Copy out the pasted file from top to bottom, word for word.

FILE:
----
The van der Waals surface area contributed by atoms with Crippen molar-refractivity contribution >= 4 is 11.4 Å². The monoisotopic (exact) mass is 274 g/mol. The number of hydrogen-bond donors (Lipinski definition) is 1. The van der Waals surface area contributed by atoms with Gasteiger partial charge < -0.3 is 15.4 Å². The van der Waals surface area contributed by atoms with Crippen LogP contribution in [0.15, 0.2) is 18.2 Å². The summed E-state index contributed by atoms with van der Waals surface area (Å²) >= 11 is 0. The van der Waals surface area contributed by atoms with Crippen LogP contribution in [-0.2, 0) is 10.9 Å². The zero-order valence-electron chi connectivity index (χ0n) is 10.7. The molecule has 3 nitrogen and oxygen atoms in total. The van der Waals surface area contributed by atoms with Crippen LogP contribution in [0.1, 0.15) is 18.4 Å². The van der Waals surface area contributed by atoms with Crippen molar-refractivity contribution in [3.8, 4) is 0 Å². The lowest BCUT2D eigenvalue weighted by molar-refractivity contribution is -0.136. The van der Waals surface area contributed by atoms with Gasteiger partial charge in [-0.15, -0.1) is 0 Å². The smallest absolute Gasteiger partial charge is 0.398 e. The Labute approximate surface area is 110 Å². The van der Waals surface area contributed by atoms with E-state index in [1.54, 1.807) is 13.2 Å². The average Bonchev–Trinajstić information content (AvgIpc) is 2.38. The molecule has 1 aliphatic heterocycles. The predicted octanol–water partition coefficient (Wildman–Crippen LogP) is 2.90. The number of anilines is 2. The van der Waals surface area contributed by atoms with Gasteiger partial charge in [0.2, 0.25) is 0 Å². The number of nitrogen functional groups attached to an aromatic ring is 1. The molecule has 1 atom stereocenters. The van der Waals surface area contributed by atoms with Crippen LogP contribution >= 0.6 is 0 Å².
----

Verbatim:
The van der Waals surface area contributed by atoms with Crippen molar-refractivity contribution >= 4 is 11.4 Å². The monoisotopic (exact) mass is 274 g/mol. The number of hydrogen-bond donors (Lipinski definition) is 1. The van der Waals surface area contributed by atoms with Gasteiger partial charge < -0.3 is 15.4 Å². The van der Waals surface area contributed by atoms with Crippen LogP contribution in [0.15, 0.2) is 18.2 Å². The summed E-state index contributed by atoms with van der Waals surface area (Å²) >= 11 is 0. The van der Waals surface area contributed by atoms with Crippen LogP contribution in [-0.2, 0) is 10.9 Å². The zero-order valence-electron chi connectivity index (χ0n) is 10.7. The molecule has 3 nitrogen and oxygen atoms in total. The van der Waals surface area contributed by atoms with Crippen LogP contribution in [0.1, 0.15) is 18.4 Å². The van der Waals surface area contributed by atoms with Crippen molar-refractivity contribution in [3.8, 4) is 0 Å². The lowest BCUT2D eigenvalue weighted by molar-refractivity contribution is -0.136. The van der Waals surface area contributed by atoms with Gasteiger partial charge in [-0.15, -0.1) is 0 Å². The smallest absolute Gasteiger partial charge is 0.398 e. The Labute approximate surface area is 110 Å². The van der Waals surface area contributed by atoms with E-state index in [1.54, 1.807) is 13.2 Å². The average Bonchev–Trinajstić information content (AvgIpc) is 2.38. The molecule has 1 aliphatic heterocycles. The predicted octanol–water partition coefficient (Wildman–Crippen LogP) is 2.90. The number of anilines is 2. The van der Waals surface area contributed by atoms with Gasteiger partial charge in [0.2, 0.25) is 0 Å². The number of nitrogen functional groups attached to an aromatic ring is 1. The molecule has 1 atom stereocenters. The van der Waals surface area contributed by atoms with Crippen LogP contribution >= 0.6 is 0 Å².